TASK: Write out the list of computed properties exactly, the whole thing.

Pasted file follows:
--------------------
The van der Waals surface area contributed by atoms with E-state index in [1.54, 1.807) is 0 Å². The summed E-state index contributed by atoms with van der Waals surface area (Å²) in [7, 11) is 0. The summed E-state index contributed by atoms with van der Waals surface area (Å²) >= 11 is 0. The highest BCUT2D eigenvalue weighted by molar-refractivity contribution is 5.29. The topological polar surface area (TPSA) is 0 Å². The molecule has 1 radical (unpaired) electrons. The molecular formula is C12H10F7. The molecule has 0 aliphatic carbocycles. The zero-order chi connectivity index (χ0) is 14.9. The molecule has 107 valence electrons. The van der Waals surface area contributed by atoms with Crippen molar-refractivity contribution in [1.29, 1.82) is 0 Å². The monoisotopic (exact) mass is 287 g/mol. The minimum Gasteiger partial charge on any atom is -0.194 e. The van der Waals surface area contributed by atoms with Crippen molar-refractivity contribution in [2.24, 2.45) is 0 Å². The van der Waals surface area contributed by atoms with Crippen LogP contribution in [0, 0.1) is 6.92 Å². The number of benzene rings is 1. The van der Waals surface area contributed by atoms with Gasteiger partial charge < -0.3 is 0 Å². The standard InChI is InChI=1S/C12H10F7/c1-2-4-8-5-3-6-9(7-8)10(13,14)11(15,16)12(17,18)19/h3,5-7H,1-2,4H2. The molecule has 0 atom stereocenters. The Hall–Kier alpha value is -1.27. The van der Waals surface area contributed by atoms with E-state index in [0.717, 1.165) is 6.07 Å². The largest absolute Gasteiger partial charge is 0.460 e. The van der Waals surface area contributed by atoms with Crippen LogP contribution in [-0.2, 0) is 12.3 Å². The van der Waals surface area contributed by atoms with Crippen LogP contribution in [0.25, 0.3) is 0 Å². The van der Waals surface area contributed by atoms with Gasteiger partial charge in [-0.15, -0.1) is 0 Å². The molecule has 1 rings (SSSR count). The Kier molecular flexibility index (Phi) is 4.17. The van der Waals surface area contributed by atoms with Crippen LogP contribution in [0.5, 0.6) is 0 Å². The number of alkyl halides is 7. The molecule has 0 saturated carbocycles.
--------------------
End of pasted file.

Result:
The van der Waals surface area contributed by atoms with E-state index in [1.54, 1.807) is 0 Å². The summed E-state index contributed by atoms with van der Waals surface area (Å²) in [7, 11) is 0. The summed E-state index contributed by atoms with van der Waals surface area (Å²) >= 11 is 0. The highest BCUT2D eigenvalue weighted by molar-refractivity contribution is 5.29. The topological polar surface area (TPSA) is 0 Å². The molecule has 1 radical (unpaired) electrons. The molecular formula is C12H10F7. The molecule has 0 aliphatic carbocycles. The zero-order chi connectivity index (χ0) is 14.9. The molecule has 107 valence electrons. The van der Waals surface area contributed by atoms with Crippen molar-refractivity contribution in [1.29, 1.82) is 0 Å². The monoisotopic (exact) mass is 287 g/mol. The minimum Gasteiger partial charge on any atom is -0.194 e. The van der Waals surface area contributed by atoms with Crippen molar-refractivity contribution in [2.24, 2.45) is 0 Å². The van der Waals surface area contributed by atoms with Crippen LogP contribution in [0, 0.1) is 6.92 Å². The number of benzene rings is 1. The van der Waals surface area contributed by atoms with Gasteiger partial charge < -0.3 is 0 Å². The standard InChI is InChI=1S/C12H10F7/c1-2-4-8-5-3-6-9(7-8)10(13,14)11(15,16)12(17,18)19/h3,5-7H,1-2,4H2. The molecule has 0 atom stereocenters. The Hall–Kier alpha value is -1.27. The van der Waals surface area contributed by atoms with E-state index in [0.717, 1.165) is 6.07 Å². The largest absolute Gasteiger partial charge is 0.460 e. The van der Waals surface area contributed by atoms with Crippen LogP contribution in [-0.2, 0) is 12.3 Å². The van der Waals surface area contributed by atoms with Crippen LogP contribution in [0.25, 0.3) is 0 Å². The van der Waals surface area contributed by atoms with Gasteiger partial charge in [-0.15, -0.1) is 0 Å². The molecule has 1 rings (SSSR count). The Kier molecular flexibility index (Phi) is 4.17. The van der Waals surface area contributed by atoms with Crippen LogP contribution in [0.5, 0.6) is 0 Å². The number of alkyl halides is 7. The molecule has 0 saturated carbocycles.